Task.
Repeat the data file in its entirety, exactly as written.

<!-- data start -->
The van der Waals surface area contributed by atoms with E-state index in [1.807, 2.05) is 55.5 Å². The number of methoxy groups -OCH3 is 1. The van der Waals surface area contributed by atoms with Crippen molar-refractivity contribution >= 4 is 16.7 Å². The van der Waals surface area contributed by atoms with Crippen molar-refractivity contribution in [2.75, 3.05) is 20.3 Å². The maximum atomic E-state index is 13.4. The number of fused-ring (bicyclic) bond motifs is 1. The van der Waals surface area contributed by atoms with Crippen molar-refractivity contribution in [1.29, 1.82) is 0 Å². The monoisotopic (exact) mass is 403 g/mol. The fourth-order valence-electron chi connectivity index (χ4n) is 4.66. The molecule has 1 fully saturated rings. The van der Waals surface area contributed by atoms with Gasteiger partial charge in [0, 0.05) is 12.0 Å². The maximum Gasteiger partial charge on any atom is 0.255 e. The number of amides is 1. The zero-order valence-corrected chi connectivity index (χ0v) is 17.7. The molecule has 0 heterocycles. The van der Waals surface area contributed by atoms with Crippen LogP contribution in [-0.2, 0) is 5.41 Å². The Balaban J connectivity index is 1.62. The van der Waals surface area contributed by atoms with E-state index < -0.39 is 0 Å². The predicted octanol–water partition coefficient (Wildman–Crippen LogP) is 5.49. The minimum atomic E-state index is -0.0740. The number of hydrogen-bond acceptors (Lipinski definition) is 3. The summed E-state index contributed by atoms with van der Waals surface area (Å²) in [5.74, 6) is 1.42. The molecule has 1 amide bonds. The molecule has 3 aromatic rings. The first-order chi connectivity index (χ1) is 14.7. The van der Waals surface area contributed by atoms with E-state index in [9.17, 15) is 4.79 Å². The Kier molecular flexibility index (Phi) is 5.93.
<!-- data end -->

The van der Waals surface area contributed by atoms with E-state index in [1.807, 2.05) is 55.5 Å². The number of methoxy groups -OCH3 is 1. The van der Waals surface area contributed by atoms with Crippen molar-refractivity contribution >= 4 is 16.7 Å². The van der Waals surface area contributed by atoms with Crippen molar-refractivity contribution in [2.75, 3.05) is 20.3 Å². The maximum atomic E-state index is 13.4. The number of fused-ring (bicyclic) bond motifs is 1. The van der Waals surface area contributed by atoms with Crippen molar-refractivity contribution in [1.29, 1.82) is 0 Å². The monoisotopic (exact) mass is 403 g/mol. The fourth-order valence-electron chi connectivity index (χ4n) is 4.66. The molecule has 1 fully saturated rings. The van der Waals surface area contributed by atoms with Gasteiger partial charge in [0, 0.05) is 12.0 Å². The maximum Gasteiger partial charge on any atom is 0.255 e. The number of amides is 1. The zero-order valence-corrected chi connectivity index (χ0v) is 17.7. The molecule has 0 heterocycles. The van der Waals surface area contributed by atoms with Crippen LogP contribution in [-0.2, 0) is 5.41 Å². The Balaban J connectivity index is 1.62. The van der Waals surface area contributed by atoms with E-state index < -0.39 is 0 Å². The predicted octanol–water partition coefficient (Wildman–Crippen LogP) is 5.49. The minimum atomic E-state index is -0.0740. The number of hydrogen-bond acceptors (Lipinski definition) is 3. The summed E-state index contributed by atoms with van der Waals surface area (Å²) in [5.74, 6) is 1.42. The molecule has 1 amide bonds. The molecule has 3 aromatic rings. The first-order chi connectivity index (χ1) is 14.7. The van der Waals surface area contributed by atoms with E-state index in [9.17, 15) is 4.79 Å². The Kier molecular flexibility index (Phi) is 5.93.